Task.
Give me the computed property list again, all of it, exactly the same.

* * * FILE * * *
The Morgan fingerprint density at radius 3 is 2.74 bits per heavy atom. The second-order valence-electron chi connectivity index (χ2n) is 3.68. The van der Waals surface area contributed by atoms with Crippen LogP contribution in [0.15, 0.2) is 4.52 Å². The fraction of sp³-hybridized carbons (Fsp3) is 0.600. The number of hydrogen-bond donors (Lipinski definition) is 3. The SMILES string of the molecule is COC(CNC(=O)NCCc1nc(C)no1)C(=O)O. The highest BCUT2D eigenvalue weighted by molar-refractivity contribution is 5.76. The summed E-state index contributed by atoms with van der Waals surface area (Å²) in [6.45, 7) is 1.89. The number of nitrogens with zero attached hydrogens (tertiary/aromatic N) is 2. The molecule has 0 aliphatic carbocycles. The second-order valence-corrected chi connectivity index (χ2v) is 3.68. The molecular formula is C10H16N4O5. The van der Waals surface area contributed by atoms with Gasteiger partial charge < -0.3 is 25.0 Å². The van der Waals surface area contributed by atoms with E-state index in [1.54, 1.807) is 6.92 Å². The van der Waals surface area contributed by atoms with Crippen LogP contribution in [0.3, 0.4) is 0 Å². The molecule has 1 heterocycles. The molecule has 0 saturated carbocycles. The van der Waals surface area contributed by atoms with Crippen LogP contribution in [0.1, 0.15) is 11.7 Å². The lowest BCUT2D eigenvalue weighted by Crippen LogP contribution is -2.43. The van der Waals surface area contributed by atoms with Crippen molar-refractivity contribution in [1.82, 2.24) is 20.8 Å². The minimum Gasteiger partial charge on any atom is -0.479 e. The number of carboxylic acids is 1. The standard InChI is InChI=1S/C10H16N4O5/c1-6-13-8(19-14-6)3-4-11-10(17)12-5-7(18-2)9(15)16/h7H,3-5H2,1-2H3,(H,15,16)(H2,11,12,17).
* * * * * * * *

The Morgan fingerprint density at radius 3 is 2.74 bits per heavy atom. The second-order valence-electron chi connectivity index (χ2n) is 3.68. The van der Waals surface area contributed by atoms with Crippen LogP contribution in [0.15, 0.2) is 4.52 Å². The fraction of sp³-hybridized carbons (Fsp3) is 0.600. The number of hydrogen-bond donors (Lipinski definition) is 3. The SMILES string of the molecule is COC(CNC(=O)NCCc1nc(C)no1)C(=O)O. The highest BCUT2D eigenvalue weighted by molar-refractivity contribution is 5.76. The summed E-state index contributed by atoms with van der Waals surface area (Å²) in [6.45, 7) is 1.89. The number of nitrogens with zero attached hydrogens (tertiary/aromatic N) is 2. The molecule has 0 aliphatic carbocycles. The second-order valence-corrected chi connectivity index (χ2v) is 3.68. The molecular formula is C10H16N4O5. The van der Waals surface area contributed by atoms with Gasteiger partial charge < -0.3 is 25.0 Å². The van der Waals surface area contributed by atoms with E-state index in [1.54, 1.807) is 6.92 Å². The van der Waals surface area contributed by atoms with Crippen LogP contribution in [0.3, 0.4) is 0 Å². The molecule has 1 heterocycles. The molecule has 0 saturated carbocycles. The van der Waals surface area contributed by atoms with Crippen LogP contribution in [0.1, 0.15) is 11.7 Å². The lowest BCUT2D eigenvalue weighted by Crippen LogP contribution is -2.43. The van der Waals surface area contributed by atoms with Crippen molar-refractivity contribution in [1.82, 2.24) is 20.8 Å². The minimum Gasteiger partial charge on any atom is -0.479 e. The number of carboxylic acids is 1. The standard InChI is InChI=1S/C10H16N4O5/c1-6-13-8(19-14-6)3-4-11-10(17)12-5-7(18-2)9(15)16/h7H,3-5H2,1-2H3,(H,15,16)(H2,11,12,17).